Georgia residents say they believe broader public transit options and transportation infrastructure improvements are needed in the state. They just don’t want to have to pay for them.

According to an Atlanta Journal-Constitution poll, about 60 percent of residents said they viewed transportation as important, but only 36 percent of participants said they would be willing to pay more in taxes to finance transportation projects.

The AJC’s poll, conducted the first week of January, also found that about 70 percent of those asked would support more bus and rail options in the state. But again, that shouldn’t be confused with a willingness to pay higher taxes to fund these projects.

Transportation is expected to be one of the top issues during Georgia’s legislative session, which started Monday. It is estimated that the state will need to generate at least $1 billion to $1.5 billion in new revenues annually, and that’s just to maintain the current infrastructure. 

In his state of the state address on Wednesday, Gov. Nathan Deal urged legislators to support new funding for transportation projects, but Deal did not mention any specific proposals for how to pay for those efforts.

“If we do nothing, we would continue to have to depend on the federal government, whose transportation funds are also dwindling,” Deal was quoted as saying in the AJC. “If we should choose not to maintain and improve our infrastructure, economic development would stall, companies would be unable to conduct their business efficiently, commuters would waste more time and gas sitting in traffic, and no one would be satisfied.”

The state’s road system is the 10th largest in the country, yet Georgia ranks near the bottom in spending per capita on its transportation infrastructure. Meanwhile, Atlanta’s traffic congestion is considered among the worst in the country.

In addition to the $1 billion, another $2.1 billion or more would be needed for additional needs, such as expanding interstate capacity and transit options. A more comprehensive program that would include passenger rail would require as much as $5.4 billion annually in new revenues.

Last month, the Joint Study Committee on Critical Transportation Infrastructure Funding released its report on different tax options for raising the funds needed for the work.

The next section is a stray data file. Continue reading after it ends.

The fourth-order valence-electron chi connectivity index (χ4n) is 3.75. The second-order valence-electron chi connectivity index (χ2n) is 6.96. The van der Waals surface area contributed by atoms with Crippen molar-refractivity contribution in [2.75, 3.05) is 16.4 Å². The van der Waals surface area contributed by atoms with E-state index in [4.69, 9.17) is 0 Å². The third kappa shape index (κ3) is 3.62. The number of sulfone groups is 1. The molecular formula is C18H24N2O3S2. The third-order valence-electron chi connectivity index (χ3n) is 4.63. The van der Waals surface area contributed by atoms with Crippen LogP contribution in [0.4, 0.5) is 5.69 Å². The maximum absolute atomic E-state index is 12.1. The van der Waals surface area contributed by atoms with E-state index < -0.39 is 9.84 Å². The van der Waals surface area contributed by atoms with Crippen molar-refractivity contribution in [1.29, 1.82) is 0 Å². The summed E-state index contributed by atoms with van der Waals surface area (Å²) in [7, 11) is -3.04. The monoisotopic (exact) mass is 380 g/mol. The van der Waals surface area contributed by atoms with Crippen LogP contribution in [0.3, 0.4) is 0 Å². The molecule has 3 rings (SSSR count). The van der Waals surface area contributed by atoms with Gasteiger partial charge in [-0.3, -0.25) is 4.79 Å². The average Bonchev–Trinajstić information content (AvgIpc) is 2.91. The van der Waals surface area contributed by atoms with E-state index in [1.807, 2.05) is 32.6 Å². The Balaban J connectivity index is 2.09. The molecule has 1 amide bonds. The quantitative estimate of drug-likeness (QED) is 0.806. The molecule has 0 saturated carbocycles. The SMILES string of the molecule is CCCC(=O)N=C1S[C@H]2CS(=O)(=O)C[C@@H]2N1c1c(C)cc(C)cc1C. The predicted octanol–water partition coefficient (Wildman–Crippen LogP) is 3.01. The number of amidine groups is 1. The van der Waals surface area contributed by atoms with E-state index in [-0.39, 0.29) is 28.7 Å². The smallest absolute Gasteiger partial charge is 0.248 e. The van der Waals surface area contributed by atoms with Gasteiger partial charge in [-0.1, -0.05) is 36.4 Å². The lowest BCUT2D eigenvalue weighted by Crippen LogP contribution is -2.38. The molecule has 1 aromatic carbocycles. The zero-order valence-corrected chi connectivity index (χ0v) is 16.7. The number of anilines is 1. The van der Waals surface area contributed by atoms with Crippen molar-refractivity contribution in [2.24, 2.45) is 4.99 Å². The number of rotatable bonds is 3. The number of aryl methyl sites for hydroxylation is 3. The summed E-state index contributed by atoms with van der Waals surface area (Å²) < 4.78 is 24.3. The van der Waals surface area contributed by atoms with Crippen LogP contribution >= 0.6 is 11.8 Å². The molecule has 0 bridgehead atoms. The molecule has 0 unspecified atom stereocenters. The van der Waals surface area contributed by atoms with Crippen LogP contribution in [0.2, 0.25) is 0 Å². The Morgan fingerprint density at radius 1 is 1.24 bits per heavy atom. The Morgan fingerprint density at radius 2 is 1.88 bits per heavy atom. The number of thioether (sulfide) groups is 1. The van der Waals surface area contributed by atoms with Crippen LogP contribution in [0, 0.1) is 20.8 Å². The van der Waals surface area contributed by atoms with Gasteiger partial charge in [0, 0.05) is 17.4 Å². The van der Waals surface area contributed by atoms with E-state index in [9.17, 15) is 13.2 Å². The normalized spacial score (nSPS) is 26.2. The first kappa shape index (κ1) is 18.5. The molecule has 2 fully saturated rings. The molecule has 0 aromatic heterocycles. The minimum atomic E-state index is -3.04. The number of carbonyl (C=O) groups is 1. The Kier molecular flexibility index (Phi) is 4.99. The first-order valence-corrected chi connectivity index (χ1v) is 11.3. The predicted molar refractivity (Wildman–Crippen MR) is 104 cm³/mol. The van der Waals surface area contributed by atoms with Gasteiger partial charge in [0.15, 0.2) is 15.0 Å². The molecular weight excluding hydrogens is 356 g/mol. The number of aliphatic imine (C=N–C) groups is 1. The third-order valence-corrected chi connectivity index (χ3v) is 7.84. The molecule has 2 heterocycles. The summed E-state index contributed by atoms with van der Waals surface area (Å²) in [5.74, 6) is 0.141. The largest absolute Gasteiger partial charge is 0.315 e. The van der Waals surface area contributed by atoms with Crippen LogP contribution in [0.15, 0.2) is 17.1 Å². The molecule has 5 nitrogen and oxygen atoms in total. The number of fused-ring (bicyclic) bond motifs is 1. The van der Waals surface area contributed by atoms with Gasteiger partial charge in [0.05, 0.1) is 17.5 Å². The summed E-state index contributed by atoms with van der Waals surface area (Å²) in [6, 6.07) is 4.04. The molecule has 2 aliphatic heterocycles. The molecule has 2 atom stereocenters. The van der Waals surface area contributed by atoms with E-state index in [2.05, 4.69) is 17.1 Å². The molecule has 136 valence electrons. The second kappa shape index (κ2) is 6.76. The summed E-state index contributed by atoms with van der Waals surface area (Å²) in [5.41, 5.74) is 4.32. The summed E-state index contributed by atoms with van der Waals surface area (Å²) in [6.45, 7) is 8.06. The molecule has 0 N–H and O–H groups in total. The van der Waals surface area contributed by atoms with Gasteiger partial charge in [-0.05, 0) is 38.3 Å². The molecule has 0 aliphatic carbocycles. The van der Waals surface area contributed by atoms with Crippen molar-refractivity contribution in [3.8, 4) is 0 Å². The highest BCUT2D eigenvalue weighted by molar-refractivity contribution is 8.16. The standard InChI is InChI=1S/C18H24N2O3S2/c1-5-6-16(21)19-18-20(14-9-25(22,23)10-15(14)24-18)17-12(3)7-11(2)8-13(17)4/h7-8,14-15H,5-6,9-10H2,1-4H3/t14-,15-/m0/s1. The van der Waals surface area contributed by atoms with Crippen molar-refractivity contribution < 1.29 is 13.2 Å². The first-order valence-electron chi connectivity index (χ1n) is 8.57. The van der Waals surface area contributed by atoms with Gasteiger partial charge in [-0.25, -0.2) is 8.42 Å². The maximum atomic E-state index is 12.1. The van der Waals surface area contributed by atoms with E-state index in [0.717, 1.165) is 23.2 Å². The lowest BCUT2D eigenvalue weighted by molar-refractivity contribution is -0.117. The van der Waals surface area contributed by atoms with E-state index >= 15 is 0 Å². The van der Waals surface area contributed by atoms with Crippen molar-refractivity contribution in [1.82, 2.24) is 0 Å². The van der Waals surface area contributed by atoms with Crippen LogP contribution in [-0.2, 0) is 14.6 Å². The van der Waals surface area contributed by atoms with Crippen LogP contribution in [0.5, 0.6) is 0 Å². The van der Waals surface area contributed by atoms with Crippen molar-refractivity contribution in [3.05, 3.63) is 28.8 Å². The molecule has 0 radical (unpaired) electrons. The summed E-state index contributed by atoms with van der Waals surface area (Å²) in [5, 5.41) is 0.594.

Considering the public’s anti-tax mood, finding the answer promises to be a challenge for legislators.

Here’s an excerpt from the report:

“Investment in transportation infrastructure must be viewed in its larger economic context. Roads, bridges, transit systems and rail lines are critical means of connecting businesses with their customers and employees. However, congestion on major highways costs the state billions each year in lost productivity, including extended commutes and delayed shipment of goods.”

The report, which is expected to loom large during the session, has already found opposition among cities and counties in the state. Lamar Norton, executive director of the Georgia Municipality Association, told local officials that one of the options would mean, on the local level, a loss of sales tax proceeds from gasoline sales for projects unrelated to transportation.

“It was made abundantly clear in the Joint Study Committee meetings and conference calls that moving these funds to the Department of Transportation would ensure that they would be spent on transportation projects,” Norton wrote in a letter municipal leaders. “The suggestion that Georgia’s local governments are not making substantial investments on transportation projects is inaccurate.”

These localities collect $516 million from the sales tax on gasoline but spend more than $1.3 billion on transportation, according to Norton.

The committee’s complete report can be read here. Deal’s speech can be read in its entirety here.